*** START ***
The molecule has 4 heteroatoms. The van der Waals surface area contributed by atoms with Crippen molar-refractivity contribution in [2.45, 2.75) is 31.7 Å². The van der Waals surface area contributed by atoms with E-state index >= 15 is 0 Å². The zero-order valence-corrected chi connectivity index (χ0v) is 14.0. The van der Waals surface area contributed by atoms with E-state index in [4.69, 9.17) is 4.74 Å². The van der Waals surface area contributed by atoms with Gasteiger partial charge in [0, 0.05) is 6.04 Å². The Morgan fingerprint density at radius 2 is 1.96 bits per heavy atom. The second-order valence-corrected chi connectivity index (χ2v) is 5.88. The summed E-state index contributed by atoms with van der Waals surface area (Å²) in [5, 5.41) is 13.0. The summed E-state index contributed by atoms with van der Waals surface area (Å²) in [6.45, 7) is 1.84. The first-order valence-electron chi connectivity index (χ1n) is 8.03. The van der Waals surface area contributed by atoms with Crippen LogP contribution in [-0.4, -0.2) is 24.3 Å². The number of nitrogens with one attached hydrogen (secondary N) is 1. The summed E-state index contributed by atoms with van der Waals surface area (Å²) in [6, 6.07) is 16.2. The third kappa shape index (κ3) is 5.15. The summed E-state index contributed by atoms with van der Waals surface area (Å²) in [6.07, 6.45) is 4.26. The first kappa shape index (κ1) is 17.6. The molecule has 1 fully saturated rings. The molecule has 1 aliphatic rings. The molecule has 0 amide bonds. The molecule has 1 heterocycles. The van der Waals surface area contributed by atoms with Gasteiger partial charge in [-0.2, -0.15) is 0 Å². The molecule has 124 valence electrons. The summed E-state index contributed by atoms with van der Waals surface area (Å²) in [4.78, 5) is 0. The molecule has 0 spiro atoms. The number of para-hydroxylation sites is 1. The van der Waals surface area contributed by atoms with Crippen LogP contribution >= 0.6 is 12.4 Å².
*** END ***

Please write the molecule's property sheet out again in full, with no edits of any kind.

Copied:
The molecule has 4 heteroatoms. The van der Waals surface area contributed by atoms with Crippen molar-refractivity contribution in [2.45, 2.75) is 31.7 Å². The van der Waals surface area contributed by atoms with E-state index >= 15 is 0 Å². The zero-order valence-corrected chi connectivity index (χ0v) is 14.0. The van der Waals surface area contributed by atoms with E-state index in [4.69, 9.17) is 4.74 Å². The van der Waals surface area contributed by atoms with Gasteiger partial charge in [0, 0.05) is 6.04 Å². The Morgan fingerprint density at radius 2 is 1.96 bits per heavy atom. The second-order valence-corrected chi connectivity index (χ2v) is 5.88. The summed E-state index contributed by atoms with van der Waals surface area (Å²) in [5, 5.41) is 13.0. The summed E-state index contributed by atoms with van der Waals surface area (Å²) in [6.45, 7) is 1.84. The first-order valence-electron chi connectivity index (χ1n) is 8.03. The van der Waals surface area contributed by atoms with Crippen LogP contribution in [-0.4, -0.2) is 24.3 Å². The number of nitrogens with one attached hydrogen (secondary N) is 1. The summed E-state index contributed by atoms with van der Waals surface area (Å²) in [6, 6.07) is 16.2. The third kappa shape index (κ3) is 5.15. The summed E-state index contributed by atoms with van der Waals surface area (Å²) in [6.07, 6.45) is 4.26. The first kappa shape index (κ1) is 17.6. The molecule has 1 fully saturated rings. The molecule has 1 aliphatic rings. The molecule has 0 amide bonds. The molecule has 1 heterocycles. The van der Waals surface area contributed by atoms with Gasteiger partial charge in [-0.2, -0.15) is 0 Å². The molecule has 124 valence electrons. The summed E-state index contributed by atoms with van der Waals surface area (Å²) in [4.78, 5) is 0. The molecule has 0 spiro atoms. The number of para-hydroxylation sites is 1. The van der Waals surface area contributed by atoms with Crippen LogP contribution >= 0.6 is 12.4 Å².